Suture - Supervisor Trees for Go
Permalink
Apr 22, 2014
Programming, Golang

Supervisor trees are one of the core ingredients in Erlang's reliability and let it crash philosophy. A well-structured Erlang program is broken into multiple independent pieces that communicate via messages, and when a piece crashes, the supervisor of that piece automatically restarts it.

This may not sound very impressive if you've never used it. But I have witnessed systems that I have written experience dozens of crashes per minute, but function correctly for 99% of the users. Even as I have been writing suture, I have on occasion been astonished to flip my screen over to the console of Go program I've written with suture, and been surprised to discover that it's actually been merrily crashing away during my manual testing, but soldiering on so well I didn't even know.

(This is, of course, immediately followed by improving my logging so I do know when it happens in the future. Being crash-resistant is good, but one should not "spend" this valuable resource frivolously!)

I've been porting a system out of Erlang into Go for various other reasons, and I've missed having supervisor trees around. I decided to create them in Go. But this is one of those cases where we do not need a transliteration of the Erlang code into Go. For one thing, that's simply impossible as the two are mutually incompatible in some fundamental ways. We want an idiomatic translation of the functionality, which retains as much as possible of the original while perhaps introducing whatever new local capabilities into it make sense.

To correctly do that, step one is to deeply examine not only the what of Erlang supervision trees, but the why, and then figure out how to translate.

Read the rest...


The Environment Object Pattern in Go
Permalink
Jan 23, 2014
Programming, Golang

One of the things I've been really enjoying about Go is how easy testing is. The pervasive use of interfaces and composition-instead-of-inheritance synergize nicely for testing. But as I've expressed this online on reddit and Hacker News a couple of times, I've found that this does not seem to be a universally-shared opinion. Some have even commented on how hard it is to test in Go.

Since we are all obviously using the same language, the difference must lie in coding behavior. I've internalized a lot of testing methodology over the years, and I find some of the things work even better in Go that most other imperative languages. Let me share one of my core tricks today, which I will call the Environment Object pattern, and why Go makes it incrementally easier to use than other similar (imperative) environments.

Read the rest...


So you want to write a Monad tutorial in Not-Haskell...
Permalink
Jan 17, 2014
Programming, Haskell

There are a number of errors made in putative Monad tutorials in languages other than Haskell. Any implementation of monadic computations should be able to implement the equivalent of the following in Haskell:

minimal :: Bool -> [(Int, String)]
minimal b = do
    x <- if b then [1, 2] else [3, 4]
    if x `mod` 2 == 0
        then do
            y <- ["a", "b"]
            return (x, y)
        else do
            y <- ["y", "z"]
            return (x, y)

This should yield the local equivalent of:

Prelude> minimal True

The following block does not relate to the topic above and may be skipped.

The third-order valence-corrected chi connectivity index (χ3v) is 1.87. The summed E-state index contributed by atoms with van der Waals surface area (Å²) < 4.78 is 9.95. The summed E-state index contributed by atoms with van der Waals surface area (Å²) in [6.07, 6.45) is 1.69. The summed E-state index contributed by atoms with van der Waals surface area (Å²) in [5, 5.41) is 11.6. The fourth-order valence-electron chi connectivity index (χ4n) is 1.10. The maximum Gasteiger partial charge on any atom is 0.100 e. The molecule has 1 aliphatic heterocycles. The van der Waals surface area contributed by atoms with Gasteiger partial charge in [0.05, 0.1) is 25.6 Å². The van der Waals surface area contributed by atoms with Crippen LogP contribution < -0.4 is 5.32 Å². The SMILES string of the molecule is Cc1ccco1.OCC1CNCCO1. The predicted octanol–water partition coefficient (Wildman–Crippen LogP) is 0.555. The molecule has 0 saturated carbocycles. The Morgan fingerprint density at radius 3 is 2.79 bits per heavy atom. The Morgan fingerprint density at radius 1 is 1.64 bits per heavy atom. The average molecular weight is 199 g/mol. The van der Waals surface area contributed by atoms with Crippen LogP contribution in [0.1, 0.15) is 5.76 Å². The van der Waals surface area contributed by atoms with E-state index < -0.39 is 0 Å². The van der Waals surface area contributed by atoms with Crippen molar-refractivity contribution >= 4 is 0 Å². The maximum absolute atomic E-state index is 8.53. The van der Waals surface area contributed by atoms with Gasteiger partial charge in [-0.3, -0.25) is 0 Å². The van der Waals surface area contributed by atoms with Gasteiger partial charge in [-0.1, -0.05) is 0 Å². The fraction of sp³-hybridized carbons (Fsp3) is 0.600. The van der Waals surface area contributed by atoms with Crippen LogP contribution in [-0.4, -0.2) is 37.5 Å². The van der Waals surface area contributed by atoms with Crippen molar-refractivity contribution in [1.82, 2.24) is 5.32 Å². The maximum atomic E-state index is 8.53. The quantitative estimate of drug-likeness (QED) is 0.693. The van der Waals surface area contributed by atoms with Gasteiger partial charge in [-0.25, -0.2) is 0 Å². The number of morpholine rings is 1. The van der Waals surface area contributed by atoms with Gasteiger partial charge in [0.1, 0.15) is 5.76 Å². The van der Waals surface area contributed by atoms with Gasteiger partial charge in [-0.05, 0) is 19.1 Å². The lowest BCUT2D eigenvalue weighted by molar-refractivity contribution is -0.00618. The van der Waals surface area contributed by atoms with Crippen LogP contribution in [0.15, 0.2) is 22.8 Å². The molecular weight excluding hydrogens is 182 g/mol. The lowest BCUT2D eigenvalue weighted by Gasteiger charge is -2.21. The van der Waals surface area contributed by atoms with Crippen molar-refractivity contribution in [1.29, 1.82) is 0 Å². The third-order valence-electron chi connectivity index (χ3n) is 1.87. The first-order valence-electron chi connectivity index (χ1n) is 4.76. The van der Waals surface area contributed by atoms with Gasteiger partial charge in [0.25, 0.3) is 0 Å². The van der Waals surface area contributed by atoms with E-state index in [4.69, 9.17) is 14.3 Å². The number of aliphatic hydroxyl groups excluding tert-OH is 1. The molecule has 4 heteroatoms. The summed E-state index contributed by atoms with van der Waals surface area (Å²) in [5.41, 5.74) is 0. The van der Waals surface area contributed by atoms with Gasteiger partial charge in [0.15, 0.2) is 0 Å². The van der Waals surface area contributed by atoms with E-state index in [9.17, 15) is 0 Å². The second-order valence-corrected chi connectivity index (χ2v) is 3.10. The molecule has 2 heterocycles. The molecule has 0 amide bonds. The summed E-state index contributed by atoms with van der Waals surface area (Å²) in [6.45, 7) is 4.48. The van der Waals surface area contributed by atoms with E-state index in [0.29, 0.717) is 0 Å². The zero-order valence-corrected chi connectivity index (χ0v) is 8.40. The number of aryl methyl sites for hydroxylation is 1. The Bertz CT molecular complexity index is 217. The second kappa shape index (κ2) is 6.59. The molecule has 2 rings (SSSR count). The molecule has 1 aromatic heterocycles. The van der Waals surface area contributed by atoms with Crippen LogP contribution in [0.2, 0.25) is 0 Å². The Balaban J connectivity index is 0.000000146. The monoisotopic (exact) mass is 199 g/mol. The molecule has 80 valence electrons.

[(1,"y"),(1,"z"),(2,"a"),(2,"b")]
Prelude> minimal False
[(3,"y"),(3,"z"),(4,"a"),(4,"b")]

At the risk of being offensive, you, ahhh... really ought to understand why that's the result too, without too much effort... or you really shouldn't be writing a Monad tutorial. Ahem.

In particular:

A common misconception is that you can implement this in Javascript or similar languages using "method chaining". I do not believe this is possible; for monadic computations to work in Javascript at all, you must be nesting functions within calls to bind within functions within calls to bind... basically, it's impossibly inconvenient to use monadic computations in Javascript, and a number of other languages. A mere implementation of method chaining is not "monadic", and libraries that use method chaining are not "monadic" (unless they really do implement the rest of what it takes to be a monad, but I've so far never seen one).

If you can translate the above code correctly, and obtain the correct result, I don't guarantee that you have a proper monadic computation, but if you've got a bind or a join function with the right type signatures, and you can do the above, you're probably at least on the right track. This is the approximately minimal example that a putative implementation of a monadic computation ought to be able to do.


Permalink
Jan 15, 2014
Programming
Scientists (and, in my experience, especially bioinformaticians) tend to make horrible, awful messes no matter how maintainable you think a language is. (You can hand them Inform 7 and it'll still end up looking like Fortran ate the csh manual and vomited all over an APL keyboard.)
-- chromatic on HN

Permalink
Dec 31, 2013
Bloviation

I don't listen to the radio hardly at all anymore. Recently, I was with my wife while she was just idly flipping through, and I was astounded.

Rappers? Autotuned.

Rockers? Autotuned.

Country? Autotuned.

The electro/techno stuff was autotuned, but that's less of a surprise.

Autotune, autotune, AUTOTUNE!

Not even subtly, either, but cranked up as far as it will go before the high end simply explodes with noise.

Is there anyone left in the music industry that can carry a tune?


Past Posts ->

 

Site Links

 

RSS
All Posts

 

Blogroll